Repealing Obamacare Good For Mexico?

It could mean a big increase in medical tourism

That a Donald Trump policy stands to benefit Mexico may sound like fake news but it probably isn’t.

If the United States president’s goal of repealing the Patient Protection and Affordable Care Act — better known as Obamacare — becomes law, it is estimated that approximately 24 million Americans will be left without health care coverage by 2026.

According to some Mexican tourism organizations, many of those people will look south for medical treatment.

The Mexican Travel Agency Association (AMAV), the Mexican Hotel and Motel Association (AMHM) and the Mexican Council for the Medical Tourism Industry (CMITM) all agree that the situation represents a significant opportunity for Mexico.

They believe that Mexico will be the first choice for those left uncovered and that a third of them will seek medical attention in this country, attracted by lower costs and geographical proximity.

Rafael García, the president of the AMHM, indicated that there is already sufficient infrastructure and the required specialists to absorb 30% of those left uninsured into the Mexican system. That translates into 7.2 million patients.

CMITM president Carlos Arceo says that the main services sought by foreigners are dental procedures, bariatric, plastic and orthopedic surgeries, IVF treatment and stem cell transplants. He claims that all can be carried out in Mexico to the same standard as the United States or Canada but at a price that is 40 to 60% cheaper.

He believes that Tijuana and Mexicali in Baja California, Reynosa and Nuevo Laredo in Tamaulipas, Ciudad Juárez in Chihuahua and Nogales in Sonora are well placed to attend to medical tourists from the U.S. because they already have developed medical tourism infrastructure.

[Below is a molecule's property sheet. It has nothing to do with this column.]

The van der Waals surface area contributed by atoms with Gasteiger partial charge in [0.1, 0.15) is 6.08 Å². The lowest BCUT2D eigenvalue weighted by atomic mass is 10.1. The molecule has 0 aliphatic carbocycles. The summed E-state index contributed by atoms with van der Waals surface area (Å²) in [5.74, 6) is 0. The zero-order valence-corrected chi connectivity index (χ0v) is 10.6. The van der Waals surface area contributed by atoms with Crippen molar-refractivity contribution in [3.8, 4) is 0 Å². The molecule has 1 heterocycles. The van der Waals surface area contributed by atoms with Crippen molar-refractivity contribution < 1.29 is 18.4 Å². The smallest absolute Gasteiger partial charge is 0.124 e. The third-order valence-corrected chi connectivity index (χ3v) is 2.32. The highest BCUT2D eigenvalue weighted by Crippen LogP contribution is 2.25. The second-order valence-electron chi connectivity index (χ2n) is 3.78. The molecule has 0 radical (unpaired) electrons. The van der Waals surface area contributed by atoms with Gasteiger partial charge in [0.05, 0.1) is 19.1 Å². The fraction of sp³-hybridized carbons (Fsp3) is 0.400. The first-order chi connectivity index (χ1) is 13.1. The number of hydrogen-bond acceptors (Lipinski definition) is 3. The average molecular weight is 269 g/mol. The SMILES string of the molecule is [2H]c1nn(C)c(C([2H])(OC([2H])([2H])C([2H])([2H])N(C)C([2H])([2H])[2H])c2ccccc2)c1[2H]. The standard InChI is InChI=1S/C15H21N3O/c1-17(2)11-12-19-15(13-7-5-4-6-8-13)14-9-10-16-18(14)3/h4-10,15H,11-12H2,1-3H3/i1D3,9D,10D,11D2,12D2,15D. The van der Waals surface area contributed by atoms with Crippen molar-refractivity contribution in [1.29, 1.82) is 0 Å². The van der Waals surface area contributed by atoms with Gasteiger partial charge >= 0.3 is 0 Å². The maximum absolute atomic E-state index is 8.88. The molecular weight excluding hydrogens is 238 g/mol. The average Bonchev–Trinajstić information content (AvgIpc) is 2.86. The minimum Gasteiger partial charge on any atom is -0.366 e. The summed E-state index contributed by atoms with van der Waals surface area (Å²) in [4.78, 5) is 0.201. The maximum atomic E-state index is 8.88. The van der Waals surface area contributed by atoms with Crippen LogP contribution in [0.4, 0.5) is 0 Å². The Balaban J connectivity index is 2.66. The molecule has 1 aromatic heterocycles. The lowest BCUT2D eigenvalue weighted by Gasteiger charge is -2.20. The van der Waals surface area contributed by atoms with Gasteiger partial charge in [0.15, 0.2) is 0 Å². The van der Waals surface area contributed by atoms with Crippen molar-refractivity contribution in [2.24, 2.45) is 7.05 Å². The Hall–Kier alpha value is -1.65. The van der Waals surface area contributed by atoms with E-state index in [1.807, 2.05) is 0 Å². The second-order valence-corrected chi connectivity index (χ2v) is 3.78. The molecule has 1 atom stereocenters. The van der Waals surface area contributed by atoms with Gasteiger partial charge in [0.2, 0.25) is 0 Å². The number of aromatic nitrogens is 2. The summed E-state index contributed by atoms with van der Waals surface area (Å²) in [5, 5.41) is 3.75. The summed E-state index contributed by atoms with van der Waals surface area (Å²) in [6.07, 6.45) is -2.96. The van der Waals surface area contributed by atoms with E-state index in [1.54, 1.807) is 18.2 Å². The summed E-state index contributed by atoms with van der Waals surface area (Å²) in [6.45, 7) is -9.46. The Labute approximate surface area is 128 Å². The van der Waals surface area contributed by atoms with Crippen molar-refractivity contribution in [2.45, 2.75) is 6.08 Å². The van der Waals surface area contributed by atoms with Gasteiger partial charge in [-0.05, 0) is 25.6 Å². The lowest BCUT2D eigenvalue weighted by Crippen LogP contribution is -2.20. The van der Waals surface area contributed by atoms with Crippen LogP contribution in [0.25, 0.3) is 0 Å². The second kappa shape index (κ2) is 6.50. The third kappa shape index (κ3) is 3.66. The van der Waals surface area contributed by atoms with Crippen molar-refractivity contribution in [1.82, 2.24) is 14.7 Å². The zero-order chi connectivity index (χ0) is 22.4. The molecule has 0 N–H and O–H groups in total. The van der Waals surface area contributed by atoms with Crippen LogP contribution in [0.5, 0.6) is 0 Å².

However, other destinations farther from the border, including right here in Los Cabos, Cancún, and Puerto Vallarta, could also benefit.

Medical tourists spend $3,000 to $60,000 USD per trip, which means they should be considered part of the luxury market, Arceo says.

AMAV president Julio Castañeda argues that the medical tourism industry is currently underexploited, and there is a need to develop more medical tourism packages and further promote the industry in the United States in order for it to grow.

By working with hospitals, medical specialists and the Mexican Tourism Board, he thinks it is possible to exceed the expected 7.2 million patients, and suggests that one way of attracting more people is to promote visits to traditional tourist destinations for both patients and their families as an add-on.

While the medical tourism industry has been growing by approximately 20% annually in recent years, all the tourism organizations agree that it is essential for the government to develop a strategy in order for the industry to continue to grow.

With support from the federal government, they say they will be better able to take advantage of a lucrative opportunity that will benefit the Mexican economy.

The establishment or increase of direct flights to medical tourism hotspots, increased promotion of the industry abroad and the integration of medical tourism with more traditional tourism will also play an important role in growing the sector.

According to Arceo, “The positioning of Mexico and the development of medical tourism has been an initiative completely of the private [sector]… The government must develop public policies that incentivize the development and promotion of the sector so together with companies they are rowing in the same direction.”